Harlow also found that if an orphan monkey was raised with two wire structures in the cage, a plain one and one that was wrapped in a soft blanket, the baby monkey chose to cling to the soft one when nursing. Then, when a frightening toy or a group of baby monkeys was placed in the cage, the orphan again went to the soft “surrogate mother” for comfort. The blanket didn't make up for a live mom, but these little monkeys weren't nearly so impaired as those raised with only a plain wire structure. The comfort they were able to derive from the soft blanket made the difference.
In the human world, it's common for toddlers to become so attached to a particular object they can't bear to be separated from it. The object doesn't have to be something soft, like a blanket. Some youngsters develop affection for a toy truck or flashlight. What matters is the bond the child has formed with it. These special objects help toddlers cope with situations that require a separation from their parent, such as going to day care or to bed.
What is a comfort object?
A comfort or transitional object is the popular term for a blanket, piece of clothing, toy, or other object that serves as a child's “surrogate mother.” If your child derives comfort from one, respect this important relationship!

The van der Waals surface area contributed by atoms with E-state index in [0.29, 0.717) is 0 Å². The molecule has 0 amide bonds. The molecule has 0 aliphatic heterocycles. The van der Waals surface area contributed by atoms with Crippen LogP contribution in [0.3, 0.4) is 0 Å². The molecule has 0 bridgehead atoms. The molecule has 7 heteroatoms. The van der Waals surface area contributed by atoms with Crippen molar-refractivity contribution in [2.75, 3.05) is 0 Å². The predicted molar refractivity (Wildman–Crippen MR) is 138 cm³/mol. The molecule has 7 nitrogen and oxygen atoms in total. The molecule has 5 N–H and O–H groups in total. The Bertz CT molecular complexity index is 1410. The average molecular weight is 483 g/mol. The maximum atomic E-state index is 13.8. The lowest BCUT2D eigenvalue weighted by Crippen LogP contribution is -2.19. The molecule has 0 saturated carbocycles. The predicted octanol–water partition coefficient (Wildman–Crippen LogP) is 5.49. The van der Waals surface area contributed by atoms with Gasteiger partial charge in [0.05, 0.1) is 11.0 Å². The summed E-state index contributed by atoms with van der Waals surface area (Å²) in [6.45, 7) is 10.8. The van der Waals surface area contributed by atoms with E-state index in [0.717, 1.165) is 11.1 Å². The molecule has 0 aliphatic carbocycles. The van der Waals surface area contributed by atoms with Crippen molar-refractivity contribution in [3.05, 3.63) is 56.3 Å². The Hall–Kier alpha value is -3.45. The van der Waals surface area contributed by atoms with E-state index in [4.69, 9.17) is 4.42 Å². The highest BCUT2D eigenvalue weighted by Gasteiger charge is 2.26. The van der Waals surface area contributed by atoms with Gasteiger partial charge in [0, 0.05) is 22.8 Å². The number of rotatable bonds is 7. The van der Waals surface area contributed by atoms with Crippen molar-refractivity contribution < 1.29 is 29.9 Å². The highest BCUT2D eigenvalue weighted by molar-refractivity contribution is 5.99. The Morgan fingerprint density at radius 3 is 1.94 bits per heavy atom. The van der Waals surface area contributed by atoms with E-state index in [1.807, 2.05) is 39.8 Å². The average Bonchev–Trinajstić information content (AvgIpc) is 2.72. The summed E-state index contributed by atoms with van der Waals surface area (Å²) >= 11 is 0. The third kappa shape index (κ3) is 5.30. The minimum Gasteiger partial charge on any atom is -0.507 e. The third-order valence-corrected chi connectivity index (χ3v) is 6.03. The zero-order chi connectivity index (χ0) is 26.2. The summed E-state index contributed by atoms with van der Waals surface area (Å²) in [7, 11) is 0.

Parents may be frustrated if their toddler insists on having the same toy at his side every moment of the day and sleeps with it at night. As the months go by and their child's grip on Mr. Teddy or his “blankie” remains as tight as ever, they begin to picture their toddler walking up to the podium at high school graduation clutching the bedraggled toy under his arm.
Fortunately, no such incident has ever been recorded, and there's no reason to believe your darling will be the first! The social pressures of kindergarten can be counted on to bring a quick end to the love affair with an inanimate object — at least in public. Lots of teens still cuddle their teddy at night, so don't worry about your child's need for a comfort object, and don't push your child to relinquish it. If your child seems overly attached to a comfort object, try to give more hugs and spend more time cuddling.